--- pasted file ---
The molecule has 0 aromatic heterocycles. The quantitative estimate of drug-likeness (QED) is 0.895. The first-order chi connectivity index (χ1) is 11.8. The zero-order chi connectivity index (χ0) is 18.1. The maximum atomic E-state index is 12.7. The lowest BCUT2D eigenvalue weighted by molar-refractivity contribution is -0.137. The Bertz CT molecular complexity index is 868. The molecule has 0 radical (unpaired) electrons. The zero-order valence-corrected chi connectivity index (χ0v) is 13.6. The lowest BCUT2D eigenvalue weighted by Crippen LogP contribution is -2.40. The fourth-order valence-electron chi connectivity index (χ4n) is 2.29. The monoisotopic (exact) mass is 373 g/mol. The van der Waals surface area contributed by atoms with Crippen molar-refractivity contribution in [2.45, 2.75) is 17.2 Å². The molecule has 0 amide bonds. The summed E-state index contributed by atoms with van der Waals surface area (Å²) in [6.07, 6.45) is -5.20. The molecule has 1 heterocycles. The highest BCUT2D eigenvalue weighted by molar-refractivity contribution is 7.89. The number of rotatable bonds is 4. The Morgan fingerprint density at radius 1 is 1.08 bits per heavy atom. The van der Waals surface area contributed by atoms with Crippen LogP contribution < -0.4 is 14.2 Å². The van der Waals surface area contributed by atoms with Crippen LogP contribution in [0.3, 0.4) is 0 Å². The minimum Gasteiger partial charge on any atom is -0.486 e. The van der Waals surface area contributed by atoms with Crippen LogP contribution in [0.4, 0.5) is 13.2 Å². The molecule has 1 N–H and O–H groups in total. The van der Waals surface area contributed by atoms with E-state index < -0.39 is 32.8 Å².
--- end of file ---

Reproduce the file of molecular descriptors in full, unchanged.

The molecule has 0 aromatic heterocycles. The quantitative estimate of drug-likeness (QED) is 0.895. The first-order chi connectivity index (χ1) is 11.8. The zero-order chi connectivity index (χ0) is 18.1. The maximum atomic E-state index is 12.7. The lowest BCUT2D eigenvalue weighted by molar-refractivity contribution is -0.137. The Bertz CT molecular complexity index is 868. The molecule has 0 radical (unpaired) electrons. The zero-order valence-corrected chi connectivity index (χ0v) is 13.6. The lowest BCUT2D eigenvalue weighted by Crippen LogP contribution is -2.40. The fourth-order valence-electron chi connectivity index (χ4n) is 2.29. The monoisotopic (exact) mass is 373 g/mol. The van der Waals surface area contributed by atoms with Crippen molar-refractivity contribution in [2.45, 2.75) is 17.2 Å². The molecule has 0 amide bonds. The summed E-state index contributed by atoms with van der Waals surface area (Å²) in [6.07, 6.45) is -5.20. The molecule has 1 heterocycles. The highest BCUT2D eigenvalue weighted by molar-refractivity contribution is 7.89. The number of rotatable bonds is 4. The Morgan fingerprint density at radius 1 is 1.08 bits per heavy atom. The van der Waals surface area contributed by atoms with Crippen LogP contribution < -0.4 is 14.2 Å². The van der Waals surface area contributed by atoms with Crippen LogP contribution in [0.3, 0.4) is 0 Å². The minimum Gasteiger partial charge on any atom is -0.486 e. The van der Waals surface area contributed by atoms with Crippen LogP contribution in [0.4, 0.5) is 13.2 Å². The molecule has 1 N–H and O–H groups in total. The van der Waals surface area contributed by atoms with E-state index < -0.39 is 32.8 Å².